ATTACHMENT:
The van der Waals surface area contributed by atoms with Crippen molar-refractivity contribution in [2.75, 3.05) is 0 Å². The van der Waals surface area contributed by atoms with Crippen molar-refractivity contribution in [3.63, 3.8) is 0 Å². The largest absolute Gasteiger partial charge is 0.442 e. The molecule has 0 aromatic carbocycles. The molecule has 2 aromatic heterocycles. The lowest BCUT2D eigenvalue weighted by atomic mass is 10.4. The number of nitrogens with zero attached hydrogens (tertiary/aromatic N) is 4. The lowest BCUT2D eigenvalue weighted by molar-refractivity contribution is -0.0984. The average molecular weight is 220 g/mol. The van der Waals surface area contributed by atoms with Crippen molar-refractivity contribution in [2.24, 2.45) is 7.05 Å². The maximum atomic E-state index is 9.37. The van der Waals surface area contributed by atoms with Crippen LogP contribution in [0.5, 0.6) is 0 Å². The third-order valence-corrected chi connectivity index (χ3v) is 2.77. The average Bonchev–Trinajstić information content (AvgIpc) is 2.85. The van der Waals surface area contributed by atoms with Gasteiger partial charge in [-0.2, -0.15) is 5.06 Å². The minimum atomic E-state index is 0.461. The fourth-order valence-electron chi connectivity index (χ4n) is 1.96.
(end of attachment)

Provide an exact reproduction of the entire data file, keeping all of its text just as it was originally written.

The van der Waals surface area contributed by atoms with Crippen molar-refractivity contribution in [2.75, 3.05) is 0 Å². The van der Waals surface area contributed by atoms with Crippen molar-refractivity contribution in [3.63, 3.8) is 0 Å². The largest absolute Gasteiger partial charge is 0.442 e. The molecule has 0 aromatic carbocycles. The molecule has 2 aromatic heterocycles. The lowest BCUT2D eigenvalue weighted by atomic mass is 10.4. The number of nitrogens with zero attached hydrogens (tertiary/aromatic N) is 4. The lowest BCUT2D eigenvalue weighted by molar-refractivity contribution is -0.0984. The average molecular weight is 220 g/mol. The van der Waals surface area contributed by atoms with Crippen molar-refractivity contribution in [2.24, 2.45) is 7.05 Å². The maximum atomic E-state index is 9.37. The van der Waals surface area contributed by atoms with Crippen LogP contribution in [0.5, 0.6) is 0 Å². The third-order valence-corrected chi connectivity index (χ3v) is 2.77. The average Bonchev–Trinajstić information content (AvgIpc) is 2.85. The van der Waals surface area contributed by atoms with Gasteiger partial charge in [-0.2, -0.15) is 5.06 Å². The minimum atomic E-state index is 0.461. The fourth-order valence-electron chi connectivity index (χ4n) is 1.96.